The NCLT was constituted on June 1, 2016, with 10 benches and one principal bench. It consolidates the corporate jurisdiction of the Company Law Board, Board for Industrial and Financial Reconstruction (BIFR), Appellate Authority for Industrial and Financial Reconstruction (AAIFR) and powers related to the winding up or restructuring of a company and other provisions, earlier vested in high courts.
The Mumbai bench of National Company Law Tribunal (NCLT) is a few minutes’ walk from the Bombay High Court. Apart from the State of Maharashtra, the bench has territorial jurisdiction over the State of Chhattisgarh and the State of Goa.
There are three courts at Mumbai bench, out which two have a divisional bench, while the third court has one member and no technical member.
The same bench, which hears matters relating to resolution under the Insolvency and Bankruptcy Code (IBC), also hears cases that were transferred from the Company Law Board and corporate recovery cases before debt recovery tribunals. Winding up petitions that were inherent jurisdiction of high courts also stand transferred to the NCLT.
This has led to a lot of pressure on members of the NCLT as a time-bound disposal of matters is the essence of the need for a National Company Law Tribunal in the first place.
As far as liquidation proceedings go, on an average about 23-24 cases are listed daily, out of which only 2-3 cases are heard.
Abhay Itagi, principal associate at MV Kini Law Firm, appears before the Mumbai bench on a daily basis. Speaking to Livelaw, Itagi said: “Firstly, the number of courts is not adequate. The rate at which cases are being heard on a daily basis is effectively slower than the Company Law Board. The disposal rate is more identical to the high court which earlier had inherent jurisdiction over liquidation proceedings.”
So, what was the point of transferring cases from the Company Law Board, High Court?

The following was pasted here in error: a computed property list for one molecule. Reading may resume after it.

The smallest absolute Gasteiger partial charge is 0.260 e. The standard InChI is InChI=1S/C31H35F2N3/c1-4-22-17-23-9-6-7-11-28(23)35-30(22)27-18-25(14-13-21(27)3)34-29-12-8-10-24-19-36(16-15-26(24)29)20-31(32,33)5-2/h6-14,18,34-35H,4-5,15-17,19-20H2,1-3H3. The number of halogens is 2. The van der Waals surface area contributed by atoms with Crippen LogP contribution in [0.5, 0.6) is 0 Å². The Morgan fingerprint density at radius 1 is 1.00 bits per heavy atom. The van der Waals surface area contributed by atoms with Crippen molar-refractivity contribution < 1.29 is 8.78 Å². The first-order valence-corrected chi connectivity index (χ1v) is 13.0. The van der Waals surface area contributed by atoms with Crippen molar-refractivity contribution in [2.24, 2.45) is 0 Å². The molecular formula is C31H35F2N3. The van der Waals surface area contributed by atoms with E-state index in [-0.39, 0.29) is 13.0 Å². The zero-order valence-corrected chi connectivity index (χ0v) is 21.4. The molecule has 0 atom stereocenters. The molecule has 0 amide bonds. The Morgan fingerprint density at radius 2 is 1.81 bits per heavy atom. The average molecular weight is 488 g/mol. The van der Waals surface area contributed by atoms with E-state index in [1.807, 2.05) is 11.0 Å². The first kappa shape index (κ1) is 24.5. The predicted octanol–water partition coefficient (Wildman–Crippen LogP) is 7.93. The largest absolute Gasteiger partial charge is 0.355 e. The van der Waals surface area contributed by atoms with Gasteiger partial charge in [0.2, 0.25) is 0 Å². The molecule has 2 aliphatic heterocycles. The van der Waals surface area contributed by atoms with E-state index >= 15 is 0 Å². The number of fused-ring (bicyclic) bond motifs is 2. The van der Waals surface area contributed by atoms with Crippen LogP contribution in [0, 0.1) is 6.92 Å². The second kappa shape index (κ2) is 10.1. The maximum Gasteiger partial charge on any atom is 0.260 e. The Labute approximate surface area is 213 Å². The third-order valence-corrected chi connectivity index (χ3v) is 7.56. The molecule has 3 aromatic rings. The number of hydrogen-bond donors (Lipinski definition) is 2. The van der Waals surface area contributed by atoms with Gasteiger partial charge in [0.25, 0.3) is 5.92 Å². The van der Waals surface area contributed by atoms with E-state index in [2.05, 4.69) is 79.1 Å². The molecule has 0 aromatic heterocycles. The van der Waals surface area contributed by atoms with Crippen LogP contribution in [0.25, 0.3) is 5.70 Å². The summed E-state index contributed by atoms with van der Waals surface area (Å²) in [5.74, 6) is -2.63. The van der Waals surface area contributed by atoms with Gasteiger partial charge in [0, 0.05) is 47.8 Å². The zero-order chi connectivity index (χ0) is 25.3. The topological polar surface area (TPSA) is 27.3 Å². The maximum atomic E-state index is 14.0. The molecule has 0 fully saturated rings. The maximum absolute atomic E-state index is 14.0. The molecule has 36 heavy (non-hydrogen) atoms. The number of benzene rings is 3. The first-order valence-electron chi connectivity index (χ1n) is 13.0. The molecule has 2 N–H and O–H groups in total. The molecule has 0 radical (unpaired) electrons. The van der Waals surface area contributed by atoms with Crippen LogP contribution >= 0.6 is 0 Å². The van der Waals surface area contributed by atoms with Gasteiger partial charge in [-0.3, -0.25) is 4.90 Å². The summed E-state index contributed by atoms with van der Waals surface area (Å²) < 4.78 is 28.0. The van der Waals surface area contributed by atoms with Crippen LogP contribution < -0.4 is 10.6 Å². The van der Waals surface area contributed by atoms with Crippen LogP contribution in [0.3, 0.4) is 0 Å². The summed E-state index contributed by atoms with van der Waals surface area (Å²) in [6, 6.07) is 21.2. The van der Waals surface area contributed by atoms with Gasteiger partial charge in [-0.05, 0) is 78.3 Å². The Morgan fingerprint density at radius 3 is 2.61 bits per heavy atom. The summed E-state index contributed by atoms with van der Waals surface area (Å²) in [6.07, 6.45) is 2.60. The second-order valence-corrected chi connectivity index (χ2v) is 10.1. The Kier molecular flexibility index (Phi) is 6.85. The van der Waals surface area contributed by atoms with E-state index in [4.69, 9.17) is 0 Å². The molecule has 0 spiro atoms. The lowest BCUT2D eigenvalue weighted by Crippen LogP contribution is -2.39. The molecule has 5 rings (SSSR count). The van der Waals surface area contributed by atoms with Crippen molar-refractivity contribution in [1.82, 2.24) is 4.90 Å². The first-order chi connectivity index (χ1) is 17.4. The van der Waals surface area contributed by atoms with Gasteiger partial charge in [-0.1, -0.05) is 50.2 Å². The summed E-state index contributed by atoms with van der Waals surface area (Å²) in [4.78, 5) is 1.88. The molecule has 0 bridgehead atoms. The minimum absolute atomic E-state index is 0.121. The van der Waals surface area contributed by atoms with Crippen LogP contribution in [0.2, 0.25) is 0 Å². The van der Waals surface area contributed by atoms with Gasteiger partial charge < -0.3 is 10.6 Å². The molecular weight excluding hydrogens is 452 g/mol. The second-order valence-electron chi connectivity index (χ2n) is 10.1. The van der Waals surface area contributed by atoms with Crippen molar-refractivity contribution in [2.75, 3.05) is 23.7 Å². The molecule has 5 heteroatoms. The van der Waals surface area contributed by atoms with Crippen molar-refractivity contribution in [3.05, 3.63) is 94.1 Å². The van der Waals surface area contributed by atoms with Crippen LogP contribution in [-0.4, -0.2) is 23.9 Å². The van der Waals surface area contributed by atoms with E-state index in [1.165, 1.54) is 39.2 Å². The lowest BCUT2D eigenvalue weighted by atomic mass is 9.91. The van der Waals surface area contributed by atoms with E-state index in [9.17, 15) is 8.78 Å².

Itagi referred to Thursday’s causelist and said: “There are about 78 matters listed in one courtroom, practically this is impossible. Out of which, 27 are under IBC, which effectively is a time-bound liquidation process, but there is no timeline prescribed before admission. Although the NCLT is supposed to dispose of matters in 60 days, it doesn’t reach - let alone be heard.”
Once an application under insolvency code is admitted, the insolvency resolution professional (IRP) has to commence his work and submit his findings within 180 days. If he is unable to do so, a further time of three months is given, after which the company goes for liquidation.
But the issue of pendency arises because cases fail to reach due to the sheer number of cases being heard.
On the condition of anonymity, a young lawyer who often appears at NCLT, Mumbai, said:“One of the aspects that we face here is that NCLT Mumbai is at walking distance from the high court, and the session commences earlier (than HC), what happens is that seniors make an appearance here, take a mention, get over the matter and go back to the HC. I have nothing against senior counsel, but as a result of this, we are unable to get a hearing.”
Although the advocate did mention that NCLT is quite welcoming towards juniors mentioning matters, but the point still remains that the junior advocate has to wait for his turn, which comes, as per convention, after the senior counsel concludes.
He further stated that in three of his cases, final hearing was concluded months ago and an order is yet to be passed.
“In one of the matters, I finished arguing in March. There have been instances where months have gone by without an order and we are told to re-submit our final submissions!”
These are clear indications of a judicial body bursting at the seams due to lack of adequate members to hear such a backlog of cases. As is the law of nature, backlog will only multiply with time, so what is needed is a more systematic allocation of cases and many more members to handle these cases.